The other big piece of technology this year was the purchase of an iMac 27” Retina 5K. This was a purchase by SQPN, the podcast network I work for as executive director, as I’ll be doing more and more audio editing and other heavy lifting work in the new year. This is an amazing machine, so very fast with lots of RAM and a big hard drive. After a couple of years using a MacBook Pro as my primary machine, it was great to have that freedom and elbow room again. Of course, you can never have too much monitor space so I supplemented the built-in 27” screen with a second 27” monitor to sit next to it. It’s not quite twice as much desktop since the second screen is not 4K, but it’s still great to be able to get all my windows viewable at once.

Another tech addition this year was my new Synology DS-216+II4. I had another older Synology network-attached storage (NAS) unit serving as a big place to store all my big or rarely used files, but it wasn’t quite fast enough. The beauty of a NAS is that it is itself a computer and can run programs. One that I use is Plex, which is a media server. I like to rip my DVDs and Blu-Ray discs and store them on the NAS so that we can watch them whenever we want without having to fiddle with discs and boxes and such. It also works as a personal cloud storage for holding stuff that’s too sensitive or too big to keep in the cloud. I also use it as a backup server, backing up my computer, but then also storing a backup offsite on Amazon AWS Glacial storage. And it does several other things for me as well. The nice thing about the new NAS is that it has a much better CPU and more RAM so it’s much faster at nearly everything. For instance, it transcodes movies so fast that it doesn’t stutter when playing them back on my AppleTX any more.

I almost forgot that my Apple Watch Series 1 was also 2017 purchase. For a long time I didn’t jump on the bandwagon because I needed to see that it could be more useful than simply taking my iPhone out of my pocket. When Watch OS 3 came out along with the newer faster Series 1 and 2 watches, I saw that it was finally time. It’s been great having the watch this past year. Not only does it provide cool fitness tracking and prompts but it gives me access to notifications and reminders at a glance, including marking as complete; I can take phone calls if my phone is in the other room; it gives me access to my two-factor authentication system on my wrist; it lets me record a note for myself; it keeps me informed of messages without the intrusiveness of pulling out my phone to look at it; and more. I liked it so much and Melanie was so intrigued by it that I gave her one for her birthday. And it has become my normally tech agnostic wife’s most favored gadget.

Books

I managed to meet my Goodreads Reading Challenge goal of 35 books this year, although most of the books were not heavy reading of any sort. I think I’ll keep the goal at the same level because reading a book every 10 days seems like my limit. Here is my complete list of books read and here at my favorites:

There were also the usual new installments in favored book series, as well Star Trek and Star Wars books.

Podcasts and YouTube

Podcasts continue to be an important part of my life, but I realize my podcasts habits really haven’t changed and I’m still listening to the same list of podcasts I listened to last year.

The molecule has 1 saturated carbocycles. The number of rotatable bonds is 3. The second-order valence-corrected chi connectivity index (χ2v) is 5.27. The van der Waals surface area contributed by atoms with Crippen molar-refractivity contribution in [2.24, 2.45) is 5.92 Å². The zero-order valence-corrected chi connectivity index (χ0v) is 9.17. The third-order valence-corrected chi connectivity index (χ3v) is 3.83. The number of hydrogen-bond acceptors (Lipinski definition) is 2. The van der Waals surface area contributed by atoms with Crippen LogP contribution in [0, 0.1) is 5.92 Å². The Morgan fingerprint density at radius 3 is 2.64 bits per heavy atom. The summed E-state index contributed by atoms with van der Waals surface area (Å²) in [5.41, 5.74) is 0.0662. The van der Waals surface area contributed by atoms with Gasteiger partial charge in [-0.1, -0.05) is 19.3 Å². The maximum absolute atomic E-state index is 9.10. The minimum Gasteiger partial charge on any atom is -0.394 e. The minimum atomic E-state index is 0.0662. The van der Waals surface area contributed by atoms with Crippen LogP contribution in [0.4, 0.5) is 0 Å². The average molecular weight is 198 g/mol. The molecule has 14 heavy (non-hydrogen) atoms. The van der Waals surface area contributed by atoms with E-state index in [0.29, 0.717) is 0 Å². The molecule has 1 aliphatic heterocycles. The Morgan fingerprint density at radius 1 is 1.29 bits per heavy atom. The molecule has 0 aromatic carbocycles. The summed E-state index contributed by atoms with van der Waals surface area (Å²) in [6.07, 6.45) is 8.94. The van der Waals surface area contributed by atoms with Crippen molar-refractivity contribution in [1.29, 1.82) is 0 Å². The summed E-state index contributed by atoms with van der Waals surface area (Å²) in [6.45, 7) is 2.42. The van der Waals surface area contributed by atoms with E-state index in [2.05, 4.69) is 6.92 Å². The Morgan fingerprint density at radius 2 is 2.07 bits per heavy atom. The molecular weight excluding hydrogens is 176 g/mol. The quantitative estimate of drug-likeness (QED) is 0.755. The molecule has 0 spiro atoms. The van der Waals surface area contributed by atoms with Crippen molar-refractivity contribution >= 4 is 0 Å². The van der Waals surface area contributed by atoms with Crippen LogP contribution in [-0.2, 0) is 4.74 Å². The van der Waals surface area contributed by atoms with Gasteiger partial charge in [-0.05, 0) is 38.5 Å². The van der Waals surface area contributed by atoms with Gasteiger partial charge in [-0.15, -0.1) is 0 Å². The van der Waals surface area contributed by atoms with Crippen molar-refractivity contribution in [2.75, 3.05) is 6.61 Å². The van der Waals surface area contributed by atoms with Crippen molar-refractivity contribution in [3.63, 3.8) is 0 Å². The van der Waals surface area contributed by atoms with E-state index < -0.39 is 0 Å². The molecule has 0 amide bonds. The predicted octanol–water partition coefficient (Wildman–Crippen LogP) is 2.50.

There were a couple of additions though. My good friend Patrick Coffin has gone independent and has a wonderful interview-based show, The Patrick Coffin Show, which includes everyone from White House advisers to former FBI agents to Hollywood stars to academics on the front lines of the culture wars. With his blend of humor and insightfulness, Patrick always elicits a great interview from his A-list of guests.

The other addition is also a new show, OSV On-The-Go. This is a short format weekly show hosted by Greg Willits that offers to-the-point commentary and information on a Catholic topic, like How to Celebrate Christmas as a Catholic or How to Defend the Faith Without Raising Your Voice.

Movies and TV

Obviously, Star Wars: The Last Jedi was my most anticipated movie of 2017, but some others made my list of top movies, including Guardians of the Galaxy, Volume 2, Moana (a surprise addition), Wonder Woman, Logan, and Spider-Man: Homecoming. There were also plenty of others I saw that were from previous years that I’m only now catching up on via Netflix DVD and streaming and all the other new releases that I couldn’t get to the theater to see and haven’t watched on streaming yet.

As for TV, some of my favorite new shows are SEAL Team, S.W.A.T., The Good Place, The Orville, and Star Trek: Discovery.

Alton Brown

For several years, food TV personality Alton Brown5 has had a seres of traveling culinary comedy shows that I kept seeing him talk about and other people rave about. Last spring, I saw that he was coming to Boston in October and Melanie agreed that I should get us a pair of tickets as a birthday present for me. We were able to go for a rare night out, including dinner and then the show. The seats were nosebleed, high above the stage of the Wang Theatre in tiny seats and a very, very hot atmosphere, but no matter: The Eat Your Science Tour was a very fun evening of jokes, audience participation and food-related hijinks. Melanie had a great time. I hope to be able to see him again the next time he has another show come through town.

Our Extended Family

We continued to welcome Melanie’s family to visit us throughout the year. Because we don’t have a lot of room they usually come one at a time, although this Fall, Melanie’s dad and sister came together in order to do some foliage tourism together.

But the visits began in June, which is a good time for Texans to visit because it’s getting super-hot there while our weather is just getting nice. Theresa came up for about 10 days, part of which included the aforementioned few days at the lake house in Maine, as well as Ben’s First Communion in early June on Pentecost Sunday.